Refining the “Knowledge Advantage” and Getting Back Into Your Clients’ Inner Circle of Trusted Advisors
This is a live post from the Ark Group/Managing Partner’s 9th Annual Knowledge Management in the Legal Profession. This session is Refining the “Knowledge Advantage” and Getting Back Into Your Clients’ Inner Circle of Trusted Advisors with
- Kevin E. Colangelo, Client Relations Officer, Proskauer Rose LLP, [Moderator]
- Matt Todd, ED/Global Head of Legal Business Solutions, JPMorgan Chase & Co,
- Dana L. Gilbert, Senior Vice President, Chief Compliance Officer & General Counsel, N.A., Cognizant Technology Solutions
[This is a real time blog post. Please forgive typos or inaccuracies.]
Q: What are key characteristics of trusted advisers?
Gilbert: Depends on the matter. It comes down to relationships. Things have not changed that much. Firms need to understand the business (which explains value in long-term relationships). Need high availability by phone or e-mail. Trust outside counsel as much as you would internal colleague. Want lawyers who consider business as well as legal side.
Todd: JPM buys a huge spectrum of legal services. Trusted adviser varies. One word matters most: outcome. To get good outcome, firms must know banking and JP Morgan. Outcome requires “exceptional attorney”. Outside counsel must be extension of inside team. High availability of outside counsel is also key. Three things Matt wants to know: strongest practices, peers, technology. KM is a smaller factor.
Q: Do you care how firms get to know you about you?
Answers: No. We focus on outcomes and if outside counsel understand our business. How they do it matter less. No focus on “what happens behind the curtain”.
Q: What do the 2 of you do to gain trust of your “lawyer clients”? What do your teams do?
Gilbert: We need to know the company’s busy. We train new lawyers on the business and company. We have a formal training program. We need to be responsive, 24×7 given that we are global.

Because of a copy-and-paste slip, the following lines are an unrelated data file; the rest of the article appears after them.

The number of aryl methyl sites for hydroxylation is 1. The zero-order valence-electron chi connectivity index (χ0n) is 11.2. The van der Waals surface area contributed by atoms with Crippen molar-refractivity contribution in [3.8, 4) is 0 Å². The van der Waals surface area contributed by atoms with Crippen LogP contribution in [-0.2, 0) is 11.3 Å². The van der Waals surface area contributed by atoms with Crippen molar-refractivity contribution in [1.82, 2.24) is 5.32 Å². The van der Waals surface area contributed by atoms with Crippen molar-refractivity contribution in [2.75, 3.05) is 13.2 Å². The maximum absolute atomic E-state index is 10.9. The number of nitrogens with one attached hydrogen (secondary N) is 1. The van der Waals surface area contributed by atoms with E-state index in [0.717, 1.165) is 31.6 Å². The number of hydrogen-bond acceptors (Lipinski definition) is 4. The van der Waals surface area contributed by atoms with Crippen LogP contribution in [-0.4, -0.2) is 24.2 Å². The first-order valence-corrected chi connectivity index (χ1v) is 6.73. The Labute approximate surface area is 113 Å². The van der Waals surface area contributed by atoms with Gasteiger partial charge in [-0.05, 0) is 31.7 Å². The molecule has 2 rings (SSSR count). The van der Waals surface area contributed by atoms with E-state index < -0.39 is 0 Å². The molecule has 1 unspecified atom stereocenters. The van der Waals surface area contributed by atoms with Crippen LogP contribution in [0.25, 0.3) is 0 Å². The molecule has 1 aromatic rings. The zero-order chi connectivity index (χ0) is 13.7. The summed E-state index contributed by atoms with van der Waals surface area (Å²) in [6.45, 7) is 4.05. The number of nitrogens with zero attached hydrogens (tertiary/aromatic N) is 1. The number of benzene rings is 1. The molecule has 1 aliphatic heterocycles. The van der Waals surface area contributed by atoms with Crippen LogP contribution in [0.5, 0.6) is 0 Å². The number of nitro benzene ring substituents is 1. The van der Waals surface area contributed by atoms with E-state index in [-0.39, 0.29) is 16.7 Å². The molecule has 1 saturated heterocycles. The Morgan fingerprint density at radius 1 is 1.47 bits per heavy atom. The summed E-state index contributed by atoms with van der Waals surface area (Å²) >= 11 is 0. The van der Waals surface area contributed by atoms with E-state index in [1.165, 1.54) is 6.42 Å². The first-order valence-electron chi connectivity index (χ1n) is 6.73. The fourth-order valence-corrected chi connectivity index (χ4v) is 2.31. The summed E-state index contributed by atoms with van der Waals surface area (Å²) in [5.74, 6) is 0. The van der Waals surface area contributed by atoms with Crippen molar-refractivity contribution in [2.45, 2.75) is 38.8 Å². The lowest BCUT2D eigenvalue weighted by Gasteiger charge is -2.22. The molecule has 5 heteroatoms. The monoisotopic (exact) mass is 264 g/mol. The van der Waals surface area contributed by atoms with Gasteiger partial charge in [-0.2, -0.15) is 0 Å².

Todd: Know your business. Must be expert in how to reply law. Be able to see not just what can and can’t be done but what should be done.
Q: Do you ever admonish outside counsel for not knowing business or ‘just say bye”?
Gilbert: We will always have a conversation first. I compliment firms when they do a good job.
Todd: We will admonish law firms when they come to table without sufficient business understanding. One firm came to us last month as if the question was a law school exercise. And firm did not listen when JP Morgan said it would not work. If the client speaks, firms need to listen.
Kevin: “Active listening” is skill number one when selling.
Todd: We encourage our lawyers to provide feedback. But inhouse lawyers have said to me that “we stopped working with that firm when they made a mistake last year.”
Todd: JP Morgan offers classes to its outside counsel. For example, last summer it offered a class to multiple outside counsel last summer on understanding with new Outside Counsel Manual. Only one accepted the offer. [RF: this is shocking!]
Q: Do outside counsel come to you with competitive intelligence about changes in legal spend to see if there an opportunity to win new business.
Q: What do you think about firms that bring really disciplined processes to table?
Todd: Depends on nature of matter. If it’s high volume, definitely. If it’s an SEC matter, much less important. But for big regulatory or other matters, the bank does not want fee surprises. So process around budgets and spending _is_ critical.
Gilbert: I see some firms have processes around some matters, e.g., class action or investigations. It makes life easier when firms do have processes. The lack of process around emergencies creates many challenges.
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